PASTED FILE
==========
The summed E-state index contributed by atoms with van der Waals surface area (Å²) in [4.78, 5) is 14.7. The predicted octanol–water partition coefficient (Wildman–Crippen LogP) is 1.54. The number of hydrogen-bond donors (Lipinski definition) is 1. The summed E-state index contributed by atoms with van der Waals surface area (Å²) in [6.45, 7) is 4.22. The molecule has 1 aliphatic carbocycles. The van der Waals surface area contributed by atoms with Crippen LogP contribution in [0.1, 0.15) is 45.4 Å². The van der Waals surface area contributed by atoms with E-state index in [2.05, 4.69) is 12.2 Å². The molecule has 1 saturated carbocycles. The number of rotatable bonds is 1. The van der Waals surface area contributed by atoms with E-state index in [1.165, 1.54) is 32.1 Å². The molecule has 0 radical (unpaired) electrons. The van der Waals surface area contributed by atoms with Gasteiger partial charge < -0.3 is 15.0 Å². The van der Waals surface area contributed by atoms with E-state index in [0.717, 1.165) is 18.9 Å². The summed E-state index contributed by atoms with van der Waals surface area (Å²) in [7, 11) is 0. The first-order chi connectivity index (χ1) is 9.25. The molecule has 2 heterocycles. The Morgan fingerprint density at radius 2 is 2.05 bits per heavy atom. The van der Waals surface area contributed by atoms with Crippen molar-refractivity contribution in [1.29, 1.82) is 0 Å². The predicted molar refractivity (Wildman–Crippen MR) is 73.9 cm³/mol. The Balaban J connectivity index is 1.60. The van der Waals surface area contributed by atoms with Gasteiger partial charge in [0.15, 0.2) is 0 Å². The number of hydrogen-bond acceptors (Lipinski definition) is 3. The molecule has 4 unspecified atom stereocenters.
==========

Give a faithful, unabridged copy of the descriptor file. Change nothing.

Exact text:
The summed E-state index contributed by atoms with van der Waals surface area (Å²) in [4.78, 5) is 14.7. The predicted octanol–water partition coefficient (Wildman–Crippen LogP) is 1.54. The number of hydrogen-bond donors (Lipinski definition) is 1. The summed E-state index contributed by atoms with van der Waals surface area (Å²) in [6.45, 7) is 4.22. The molecule has 1 aliphatic carbocycles. The van der Waals surface area contributed by atoms with Crippen LogP contribution in [0.1, 0.15) is 45.4 Å². The van der Waals surface area contributed by atoms with E-state index in [2.05, 4.69) is 12.2 Å². The molecule has 1 saturated carbocycles. The number of rotatable bonds is 1. The van der Waals surface area contributed by atoms with E-state index in [1.165, 1.54) is 32.1 Å². The molecule has 0 radical (unpaired) electrons. The van der Waals surface area contributed by atoms with Gasteiger partial charge < -0.3 is 15.0 Å². The van der Waals surface area contributed by atoms with E-state index in [0.717, 1.165) is 18.9 Å². The summed E-state index contributed by atoms with van der Waals surface area (Å²) in [7, 11) is 0. The first-order chi connectivity index (χ1) is 9.25. The molecule has 2 heterocycles. The Morgan fingerprint density at radius 2 is 2.05 bits per heavy atom. The van der Waals surface area contributed by atoms with Crippen molar-refractivity contribution in [1.29, 1.82) is 0 Å². The predicted molar refractivity (Wildman–Crippen MR) is 73.9 cm³/mol. The Balaban J connectivity index is 1.60. The van der Waals surface area contributed by atoms with Gasteiger partial charge in [0.15, 0.2) is 0 Å². The number of hydrogen-bond acceptors (Lipinski definition) is 3. The molecule has 4 unspecified atom stereocenters.